Abd el-Razeq, veteran excavator at Amara West.

Abd el-Razeq, veteran excavator at Amara West.

Over the last weeks, we have been distributing the book amongst our workmen. Abdelraziq, who has worked with our mission from the first season in 2008, commented “the book is very useful and I benefit from it so much. If from the first or second season they publish(ed) a book and gave it to the workers and to the community here, all of the community would be informed and know about the (local) history… I worked here from 6 years ago but I knew nothing about why they collect bones and pottery… … I know (now) they put them together and test bones to understand diseases, their date ….’.

Tomomi delivering books to Abri secondary school

Tomomi delivering books to Abri secondary school

We also gave the books to villagers around our dig house, to the local school library and teachers in Ernetta and Abri. In the school curriculum, the major archaeological sites such as Kerma, Jebel Barkal and Meroe are studied. This foregrounds a national, rather than local, history, despite the presence of such famous sites (to archaeologists!) as Sai, Sedeinga and Amara West.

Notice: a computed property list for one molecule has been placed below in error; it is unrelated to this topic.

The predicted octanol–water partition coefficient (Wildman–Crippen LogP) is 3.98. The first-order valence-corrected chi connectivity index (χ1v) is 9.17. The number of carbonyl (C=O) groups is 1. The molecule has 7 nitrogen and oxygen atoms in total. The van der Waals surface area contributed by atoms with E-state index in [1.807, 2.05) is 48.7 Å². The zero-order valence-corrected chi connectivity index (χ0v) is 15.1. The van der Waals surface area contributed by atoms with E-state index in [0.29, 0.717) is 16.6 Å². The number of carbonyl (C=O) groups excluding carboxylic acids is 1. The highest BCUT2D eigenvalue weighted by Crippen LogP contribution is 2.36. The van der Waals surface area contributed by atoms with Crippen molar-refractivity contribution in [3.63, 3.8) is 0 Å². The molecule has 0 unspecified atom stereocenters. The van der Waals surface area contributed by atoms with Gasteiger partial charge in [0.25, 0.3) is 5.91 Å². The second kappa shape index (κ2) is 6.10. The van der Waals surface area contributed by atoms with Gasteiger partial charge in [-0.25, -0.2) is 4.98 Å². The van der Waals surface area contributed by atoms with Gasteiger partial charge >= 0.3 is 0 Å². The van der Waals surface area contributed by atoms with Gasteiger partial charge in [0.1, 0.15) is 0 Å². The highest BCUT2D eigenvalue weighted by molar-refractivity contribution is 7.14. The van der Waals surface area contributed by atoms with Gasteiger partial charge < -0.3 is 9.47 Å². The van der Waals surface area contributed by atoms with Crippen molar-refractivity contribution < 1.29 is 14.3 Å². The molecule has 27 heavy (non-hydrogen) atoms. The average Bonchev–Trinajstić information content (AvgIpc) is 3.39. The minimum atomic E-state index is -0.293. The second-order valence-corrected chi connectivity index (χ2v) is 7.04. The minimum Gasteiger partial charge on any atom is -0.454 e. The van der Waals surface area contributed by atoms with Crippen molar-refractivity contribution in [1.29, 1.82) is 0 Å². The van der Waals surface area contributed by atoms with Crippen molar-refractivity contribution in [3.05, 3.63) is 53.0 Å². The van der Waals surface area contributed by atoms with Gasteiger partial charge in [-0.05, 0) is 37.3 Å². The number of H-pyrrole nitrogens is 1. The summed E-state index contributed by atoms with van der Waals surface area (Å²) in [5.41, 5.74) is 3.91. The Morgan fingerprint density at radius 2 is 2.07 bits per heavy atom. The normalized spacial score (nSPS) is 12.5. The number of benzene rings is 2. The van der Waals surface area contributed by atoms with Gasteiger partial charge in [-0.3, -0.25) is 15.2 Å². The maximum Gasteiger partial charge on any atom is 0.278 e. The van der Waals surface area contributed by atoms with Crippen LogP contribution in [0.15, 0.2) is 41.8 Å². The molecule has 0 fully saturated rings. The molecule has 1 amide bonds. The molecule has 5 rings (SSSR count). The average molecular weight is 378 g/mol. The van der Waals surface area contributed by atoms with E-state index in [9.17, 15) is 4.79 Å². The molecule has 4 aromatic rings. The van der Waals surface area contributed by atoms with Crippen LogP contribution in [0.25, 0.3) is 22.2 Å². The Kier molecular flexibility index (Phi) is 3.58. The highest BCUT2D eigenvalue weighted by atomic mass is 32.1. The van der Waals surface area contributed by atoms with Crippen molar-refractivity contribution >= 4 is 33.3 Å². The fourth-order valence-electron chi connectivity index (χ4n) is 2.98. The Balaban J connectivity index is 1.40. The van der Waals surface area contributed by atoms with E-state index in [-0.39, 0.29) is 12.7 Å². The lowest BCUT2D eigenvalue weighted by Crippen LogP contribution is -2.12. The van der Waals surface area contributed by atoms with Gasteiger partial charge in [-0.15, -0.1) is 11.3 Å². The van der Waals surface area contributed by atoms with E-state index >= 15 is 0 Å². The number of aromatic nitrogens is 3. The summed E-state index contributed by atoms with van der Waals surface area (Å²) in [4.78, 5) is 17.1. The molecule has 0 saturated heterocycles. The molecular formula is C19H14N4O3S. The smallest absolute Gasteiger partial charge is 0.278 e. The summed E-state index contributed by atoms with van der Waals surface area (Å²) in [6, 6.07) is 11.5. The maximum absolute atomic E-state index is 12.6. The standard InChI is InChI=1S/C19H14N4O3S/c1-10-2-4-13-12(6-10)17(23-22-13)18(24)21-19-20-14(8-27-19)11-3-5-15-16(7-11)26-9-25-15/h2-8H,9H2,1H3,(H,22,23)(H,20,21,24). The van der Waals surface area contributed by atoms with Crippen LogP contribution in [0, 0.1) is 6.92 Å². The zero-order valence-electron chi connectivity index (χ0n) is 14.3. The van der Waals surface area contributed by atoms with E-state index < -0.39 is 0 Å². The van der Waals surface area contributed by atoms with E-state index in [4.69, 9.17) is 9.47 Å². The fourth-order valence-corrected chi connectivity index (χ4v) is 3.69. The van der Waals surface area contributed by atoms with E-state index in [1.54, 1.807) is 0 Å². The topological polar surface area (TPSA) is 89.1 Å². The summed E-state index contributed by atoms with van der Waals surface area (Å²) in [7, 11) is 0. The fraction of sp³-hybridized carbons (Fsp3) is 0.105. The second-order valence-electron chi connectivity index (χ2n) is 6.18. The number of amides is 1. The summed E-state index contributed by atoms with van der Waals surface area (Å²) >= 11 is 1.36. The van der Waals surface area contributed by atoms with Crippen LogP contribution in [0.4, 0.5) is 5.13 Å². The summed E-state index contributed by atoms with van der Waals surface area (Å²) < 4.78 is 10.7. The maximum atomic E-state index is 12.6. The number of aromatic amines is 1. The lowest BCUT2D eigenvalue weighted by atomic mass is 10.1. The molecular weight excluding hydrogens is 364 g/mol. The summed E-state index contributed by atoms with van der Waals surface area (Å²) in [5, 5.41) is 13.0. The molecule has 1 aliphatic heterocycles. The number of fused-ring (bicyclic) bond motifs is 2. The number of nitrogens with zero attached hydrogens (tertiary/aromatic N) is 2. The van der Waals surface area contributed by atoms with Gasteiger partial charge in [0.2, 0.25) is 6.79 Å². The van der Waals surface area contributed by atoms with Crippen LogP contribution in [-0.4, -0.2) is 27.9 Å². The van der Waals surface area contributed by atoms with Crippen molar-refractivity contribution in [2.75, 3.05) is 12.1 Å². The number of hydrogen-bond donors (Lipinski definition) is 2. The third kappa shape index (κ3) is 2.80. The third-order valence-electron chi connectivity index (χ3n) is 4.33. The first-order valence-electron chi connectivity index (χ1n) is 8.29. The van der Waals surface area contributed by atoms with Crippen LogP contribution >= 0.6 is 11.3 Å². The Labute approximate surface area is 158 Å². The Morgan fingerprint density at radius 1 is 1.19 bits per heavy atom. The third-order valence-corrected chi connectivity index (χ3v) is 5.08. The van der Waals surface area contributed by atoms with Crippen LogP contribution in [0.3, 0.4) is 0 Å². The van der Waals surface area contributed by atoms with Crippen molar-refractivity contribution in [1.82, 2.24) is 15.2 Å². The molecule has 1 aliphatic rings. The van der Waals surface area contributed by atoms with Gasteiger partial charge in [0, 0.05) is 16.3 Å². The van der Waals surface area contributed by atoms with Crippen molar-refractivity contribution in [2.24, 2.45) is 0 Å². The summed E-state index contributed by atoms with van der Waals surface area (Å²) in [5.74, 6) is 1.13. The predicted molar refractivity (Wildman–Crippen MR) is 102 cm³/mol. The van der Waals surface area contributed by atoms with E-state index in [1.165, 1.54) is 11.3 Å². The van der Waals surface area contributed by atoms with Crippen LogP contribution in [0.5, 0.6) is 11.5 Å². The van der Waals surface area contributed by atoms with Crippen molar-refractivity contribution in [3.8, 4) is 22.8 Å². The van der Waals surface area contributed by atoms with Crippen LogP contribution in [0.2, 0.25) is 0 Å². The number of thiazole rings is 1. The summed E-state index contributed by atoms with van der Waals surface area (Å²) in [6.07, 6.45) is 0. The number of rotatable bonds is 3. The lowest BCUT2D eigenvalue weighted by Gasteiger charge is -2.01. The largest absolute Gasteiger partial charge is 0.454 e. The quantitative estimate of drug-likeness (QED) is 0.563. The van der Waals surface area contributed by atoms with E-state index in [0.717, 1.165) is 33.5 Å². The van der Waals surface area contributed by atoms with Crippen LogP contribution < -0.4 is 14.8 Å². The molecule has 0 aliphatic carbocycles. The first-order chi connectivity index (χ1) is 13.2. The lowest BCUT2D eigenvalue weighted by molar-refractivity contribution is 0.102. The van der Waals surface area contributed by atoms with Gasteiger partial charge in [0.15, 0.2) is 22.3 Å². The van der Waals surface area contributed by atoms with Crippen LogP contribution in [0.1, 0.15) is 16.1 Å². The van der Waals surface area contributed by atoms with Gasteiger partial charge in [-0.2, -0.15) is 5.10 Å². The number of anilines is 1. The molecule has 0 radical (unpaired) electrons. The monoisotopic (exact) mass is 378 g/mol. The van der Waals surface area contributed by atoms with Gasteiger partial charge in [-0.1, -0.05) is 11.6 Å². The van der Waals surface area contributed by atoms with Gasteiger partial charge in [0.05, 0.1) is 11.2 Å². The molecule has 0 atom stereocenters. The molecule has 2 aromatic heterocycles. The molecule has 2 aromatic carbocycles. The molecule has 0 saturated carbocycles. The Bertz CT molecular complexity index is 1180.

Reading the book en route from Amara West to Ernetta

Reading the book en route from Amara West to Ernetta

The book – distributed by hand, boat, donkey cart and pick-up truck – has been well received so far, and represents our small contribution to communicating archaeological knowledge to the local communities who do not have easy access to museums or libaries.

Women reading the book on the mastaba outside their house on Ernetta island

Women reading the book on the mastaba outside their house on Ernetta island

Alongside regular updates on the blog, follow the season on Twitter: @NealSpencer_BM and #amarawest

If you would like to leave a comment click on the title

Filed under: Amara West 2015, community engagement, Modern Amara